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April 25, 2019

The Story Behind the Photo of Winston Churchill With Cigar and Tommy Gun in July 1940

The photograph of Winston Churchill with the Thompson submachine gun was taken during his visit to the coastal defense positions near Hartlepool on 31 July, 1940. The interesting thing about this picture is that both the British and the Germans used it for propaganda purposes. The British edited out two soldiers standing next to Churchill, making him look statesmanlike, determined and menacing. On the other hand, the Germans compared it to those of the gangsters of the American West. The Nazis used this photo in their propaganda leaflets airdropped onto Britain during the Battle of Britain.

Winston Churchill with a Tommy Gun during an inspection near Hartlepool, 1940.

Nazi propaganda minister Goebbels saw the image as a god send and used it extensively domestically, with the other Axis countries, and even in air drops over the Britain during the Battle of Britain with the text in English “WANTED,,” and at the bottom: “for incitement to MURDER.” The reverse of the leaflet is all text: This gangster, who you see in his element in the picture, incites you by his example to participate in a form of warfare in which women, children and ordinary citizens shall take the leading parts. This absolutely criminal form of warfare which is forbidden by the Hague Convention will be punished according to military law. Save at least your own families from the horrors of war!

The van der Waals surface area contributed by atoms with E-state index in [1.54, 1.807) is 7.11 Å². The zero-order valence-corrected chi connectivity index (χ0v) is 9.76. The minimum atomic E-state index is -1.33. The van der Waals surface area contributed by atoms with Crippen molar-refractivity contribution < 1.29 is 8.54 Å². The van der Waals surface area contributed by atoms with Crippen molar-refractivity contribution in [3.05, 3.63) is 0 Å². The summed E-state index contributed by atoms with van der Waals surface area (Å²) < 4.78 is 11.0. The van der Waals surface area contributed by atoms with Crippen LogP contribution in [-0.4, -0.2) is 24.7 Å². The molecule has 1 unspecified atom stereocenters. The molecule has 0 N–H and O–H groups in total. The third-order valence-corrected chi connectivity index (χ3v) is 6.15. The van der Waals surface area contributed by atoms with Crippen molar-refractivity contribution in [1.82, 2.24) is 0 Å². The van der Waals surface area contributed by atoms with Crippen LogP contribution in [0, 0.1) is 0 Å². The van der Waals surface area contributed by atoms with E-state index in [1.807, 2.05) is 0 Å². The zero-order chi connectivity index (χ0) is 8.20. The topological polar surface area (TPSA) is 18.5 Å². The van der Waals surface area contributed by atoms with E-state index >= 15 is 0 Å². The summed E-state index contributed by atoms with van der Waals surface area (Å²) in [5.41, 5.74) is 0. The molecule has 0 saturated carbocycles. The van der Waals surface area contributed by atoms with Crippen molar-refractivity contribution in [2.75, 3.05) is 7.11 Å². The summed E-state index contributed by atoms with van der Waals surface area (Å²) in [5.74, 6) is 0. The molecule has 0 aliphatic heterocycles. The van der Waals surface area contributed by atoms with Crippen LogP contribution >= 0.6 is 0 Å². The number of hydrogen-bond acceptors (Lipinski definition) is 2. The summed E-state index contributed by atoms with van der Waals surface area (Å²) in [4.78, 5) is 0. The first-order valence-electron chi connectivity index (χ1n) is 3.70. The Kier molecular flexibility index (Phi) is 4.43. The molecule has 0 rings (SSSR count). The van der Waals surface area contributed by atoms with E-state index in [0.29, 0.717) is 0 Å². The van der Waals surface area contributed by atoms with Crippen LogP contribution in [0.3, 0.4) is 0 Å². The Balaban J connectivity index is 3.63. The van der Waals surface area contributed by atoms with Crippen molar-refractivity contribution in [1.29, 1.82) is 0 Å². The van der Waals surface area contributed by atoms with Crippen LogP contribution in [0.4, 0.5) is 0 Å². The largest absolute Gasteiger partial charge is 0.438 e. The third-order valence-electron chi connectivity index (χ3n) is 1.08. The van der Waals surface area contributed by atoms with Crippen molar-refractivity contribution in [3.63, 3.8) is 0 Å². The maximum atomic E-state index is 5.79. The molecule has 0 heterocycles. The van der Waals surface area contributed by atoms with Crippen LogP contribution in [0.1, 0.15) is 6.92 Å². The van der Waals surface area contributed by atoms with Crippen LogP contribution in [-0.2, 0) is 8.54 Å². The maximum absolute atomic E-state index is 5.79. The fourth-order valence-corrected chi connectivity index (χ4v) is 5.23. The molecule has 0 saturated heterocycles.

Nazi Leaflet (left), Nazi poster with Churchill with the German text “Sniper” (right).

With France and its other European Allies out of the war Britain and its Empire stood by itself against a triumphant Hitler. A defiant Churchill instead of bowing down to Germany famously promised during his June 4, 1940 speech to the house of commons: “We shall fight on the beaches, we shall fight on the landing grounds, we shall fight in the fields and in the streets, we shall fight in the hills; we shall never surrender!”. Trying to pass on his never-give-up attitude he sought to back up British morale with some public tours of the British coastal defenses. During one of these tours he was photographed trying out an American 1928 Tommy Gun or Thompson SMG (sub machine gun) at defense fortifications near Hartlepool in Northern England.

Britain purchased quantities of the M1928 Thompson, which were delivered with the drum magazine but soon it was discovered to weigh too much, was cumbersome to load and it rattled too much in use, so thousands were returned to the manufacturer and exchanged for stick mags.

(via Rare Historical Photos)



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